Sedona, Arizona is one of my favorite regions in America’s southwest. You won’t find another destination in the world quite like it. With interesting Native American history, endless options for hikes, mystical vortexes, and a landscape made up of crimson colored sandstone, it’s quite a magical place.
If you find yourself venturing to Sedona, these are the best things to do that’ll help you make the most of its intriguing landscape.
Admire Devil’s Bridge at sunrise
Devil’s Bridge is the largest sandstone arch in Sedona, and it’s possible to walk across its narrow top. This hike weaves through cactus patches along a dirt trail until you reach a steep natural staircase. A quick jaunt to the top reveals Devil’s Bridge in all its glory. While not all popular hikes are worthy of their fame, this one is. Visit in the early morning to enjoy the trail with smaller crowds as hot air balloons punctuate the horizon.
Climb to the top of Cathedral Rock for sunset
If you do only one thing in Sedona, make it hiking up Cathedral Rock an hour before sunset. The hand-over-foot scramble up the base of Cathedral Rock is not only a fun way to experience multiple vantage points of Sedona, it also offers one of the most spectacular views once you reach the end of the trail. Grab your camera and prepare to sit in awe at what mother nature can do with a few million years of time. Cathedral Rock is a geological masterpiece.
Hike to your heart–and legs’–content
While Devil’s Bridge and Cathedral Rock require a short hike to reach, the crowds can make them seem more like a town attraction than an off-grid excursion. If you’re one who likes to escape into the wilderness to areas where you’re bound to be left with only the accompaniment of your thoughts and the sound of your own footsteps, there are tens of hiking trails around the region worth venturing to. Enjoy views of Cathedral Rock from the less-trafficked Hi-Line Trail, Bear Mountain Trail, or Woods Canyon Trail.
Indulge in a big breakfast served at Coffee Pot Restaurant
Settle a rumbling stomach pre- or post-adventure at the Coffee Pot Restaurant, a lively diner with friendly staff who are happy to top up yet another cup of coffee. You’ll need a few minutes to comb over the extensive menu, which has 101 types of omelettes and tens of hearty breakfast options tailored to just about every appetite. Wait times can be long, but it’s easy to pass the time inside the diner’s gift shop.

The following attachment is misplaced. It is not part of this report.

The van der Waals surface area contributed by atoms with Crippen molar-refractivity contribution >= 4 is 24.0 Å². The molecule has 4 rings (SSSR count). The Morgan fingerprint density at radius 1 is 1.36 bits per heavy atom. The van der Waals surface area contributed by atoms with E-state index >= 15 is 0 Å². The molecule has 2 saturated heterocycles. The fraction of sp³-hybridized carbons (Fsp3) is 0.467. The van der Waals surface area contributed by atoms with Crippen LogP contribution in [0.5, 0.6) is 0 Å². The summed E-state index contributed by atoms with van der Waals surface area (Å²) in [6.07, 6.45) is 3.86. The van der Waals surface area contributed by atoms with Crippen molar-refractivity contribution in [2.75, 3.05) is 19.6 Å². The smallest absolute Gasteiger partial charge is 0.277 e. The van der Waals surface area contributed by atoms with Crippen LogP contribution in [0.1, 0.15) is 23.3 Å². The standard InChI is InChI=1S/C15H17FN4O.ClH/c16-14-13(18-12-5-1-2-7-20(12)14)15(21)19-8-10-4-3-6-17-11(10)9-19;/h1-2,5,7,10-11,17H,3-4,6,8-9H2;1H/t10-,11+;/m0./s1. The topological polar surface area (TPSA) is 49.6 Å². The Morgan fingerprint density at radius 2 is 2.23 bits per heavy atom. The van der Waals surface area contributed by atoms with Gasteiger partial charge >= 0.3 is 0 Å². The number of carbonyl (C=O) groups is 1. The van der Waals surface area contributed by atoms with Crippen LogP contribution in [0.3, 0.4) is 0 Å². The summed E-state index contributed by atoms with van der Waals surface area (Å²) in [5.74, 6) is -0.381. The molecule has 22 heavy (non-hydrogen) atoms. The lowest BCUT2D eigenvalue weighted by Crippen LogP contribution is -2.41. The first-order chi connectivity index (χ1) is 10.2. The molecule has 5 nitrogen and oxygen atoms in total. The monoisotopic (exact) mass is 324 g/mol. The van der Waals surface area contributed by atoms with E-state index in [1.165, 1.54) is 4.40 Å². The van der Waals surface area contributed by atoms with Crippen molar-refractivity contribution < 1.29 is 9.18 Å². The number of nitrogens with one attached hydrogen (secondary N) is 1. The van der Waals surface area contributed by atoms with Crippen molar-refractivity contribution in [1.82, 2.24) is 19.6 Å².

Coffee Pot Restaurant: 2050 AZ-89A, Sedona; Ph. (928) 282-6626; Hours 6am-2pm daily; Does not accept reservations
Learn about Native American history
Native Americans have been residing in the region long before new-age mystics and tarot card readers set up their stalls. There are multiple heritage sites around Sedona, many with petroglyphs like those found at Palatki, Honaki, and V Bar V.
The Montezuma Castle National Monument, Montezuma Well, and Tuzigoot National Monument sites were once inhabited by the Sinagua Native Americans, a site with one of the best-preserved cliff dwellings in the Americas. The cliffside rooms look remarkably like an ancient apartment building. The sites are about a 30-minute drive outside of Sedona.
Descendants of the Sinagua people live on Hopi Reservation. The reservation still uses ancient methods of farming, cultivating crops with rainwater. Tours of Hopi sites are available through the Hopi Cultural Center.
Stroll through the shops at Tlaquepaque Arts Village
Surrounded by such a spectacular landscape, artists in Sedona have an ever-present muse. Many of these artworks are on display and sold at Tlaquepaque Arts Village (hint: it’s pronounced T-la-keh-pah-keh), a small center with 50 shops.
Most galleries have a distinctly Southwestern appeal, with bronze sculptures, fine paintings, and woven goods. Crystal and oddity shops have found a home here, too. You could easily spend an afternoon wandering from one shop to the next, as no two are quite alike.
Meditate at the mystical Sedona Vortexes
Undoubtedly, Sedona’s vortexes (or vortices) are seen as a major attraction. These vortexes are supposed spirals of energy that can lead to increased self-awareness and spiritual rejuvenation. Many travelers venture to Sedona in search of their own form of enlightenment. It’s common to see people meditating inside of these energy vortexes or practicing some form of ritual.
As its a challenge to tame my skeptical nature, I found rejuvenation by simply spending time in nature–and I’m not sure how much the vortexes had in play. It is worth seeing for yourself whether these vortexes offer the cosmic energy that new-age mystics claim, or are little more than an invisible tourist trap. The three strongest vortees are thought to be at Cathedral Rock, Bell Rock, Boynton Canyon, and Airport Mesa.
Float into the sky on a hot air balloon ride
Start your day with a sunrise view of Sedona from a hot air balloon. Weather permitting, hot air balloons rise above the sandstone mesas each morning, offering intriguing views of the trails and scenic landscape below. Flight times last a little over an hour, and it’s worth packing a pair of binoculars to spot major landmarks in the distance.